Civilian casualties, particularly those of women and children, have hit a new record in Afghanistan.
In the first half of this year; nearly 5,000 people were killed or injured.
Along with the deaths are a shocking number of injuries, and after 14 years of war the rise in child and female casualties is especially sharp.
In part this can be explained by more fighting in residential areas, and more fighting being done by poorly-trained militias.
“The vast majority, or 90% of all civilian casualties, resulted from ground engagements, improvised explosive devices, complex and suicide attacks, and targeted killings,” said the UN’s Afghan Human Rights Unit Director Danielle Bell.
Other factors contributing to the rise in casualties are the withdrawal of coalition air support and equipment, resulting in the use of less accurate munitions, such as mortars.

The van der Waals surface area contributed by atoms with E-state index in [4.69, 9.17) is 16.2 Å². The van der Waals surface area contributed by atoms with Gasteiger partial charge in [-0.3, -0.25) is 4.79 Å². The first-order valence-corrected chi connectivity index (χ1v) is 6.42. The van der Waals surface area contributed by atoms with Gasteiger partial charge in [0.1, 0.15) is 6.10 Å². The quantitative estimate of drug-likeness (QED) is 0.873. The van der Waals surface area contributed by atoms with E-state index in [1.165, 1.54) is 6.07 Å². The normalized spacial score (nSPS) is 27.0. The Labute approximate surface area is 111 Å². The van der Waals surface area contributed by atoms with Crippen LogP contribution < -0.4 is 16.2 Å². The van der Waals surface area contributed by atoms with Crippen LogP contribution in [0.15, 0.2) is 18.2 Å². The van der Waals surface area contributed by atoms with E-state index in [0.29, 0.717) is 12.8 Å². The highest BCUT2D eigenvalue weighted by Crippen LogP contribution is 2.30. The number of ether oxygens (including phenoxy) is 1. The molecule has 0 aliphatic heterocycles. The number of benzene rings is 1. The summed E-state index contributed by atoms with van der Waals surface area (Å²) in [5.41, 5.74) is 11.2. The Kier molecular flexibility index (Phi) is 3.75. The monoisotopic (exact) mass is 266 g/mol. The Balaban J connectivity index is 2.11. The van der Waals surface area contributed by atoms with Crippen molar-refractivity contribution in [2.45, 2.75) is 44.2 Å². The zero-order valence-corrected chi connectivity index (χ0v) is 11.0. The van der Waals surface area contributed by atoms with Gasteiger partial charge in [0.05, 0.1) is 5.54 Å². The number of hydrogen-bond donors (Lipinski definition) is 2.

“Unfortunately the security situation in our country is worse, and many people today are worried about the deterioration in security everywhere,” said one Kabul resident.
“We ask the Taliban to lay down their arms,” said another.
“They should stop fighting, join the government and work for the country’s stability and security.”
That however seems unlikely as the Taliban appears split following the confirmed death of Mullah Omar, who had reportedly been supporting peace talks.
His succession appears unsettled with factional fighting increasing, and civilians caught in the middle.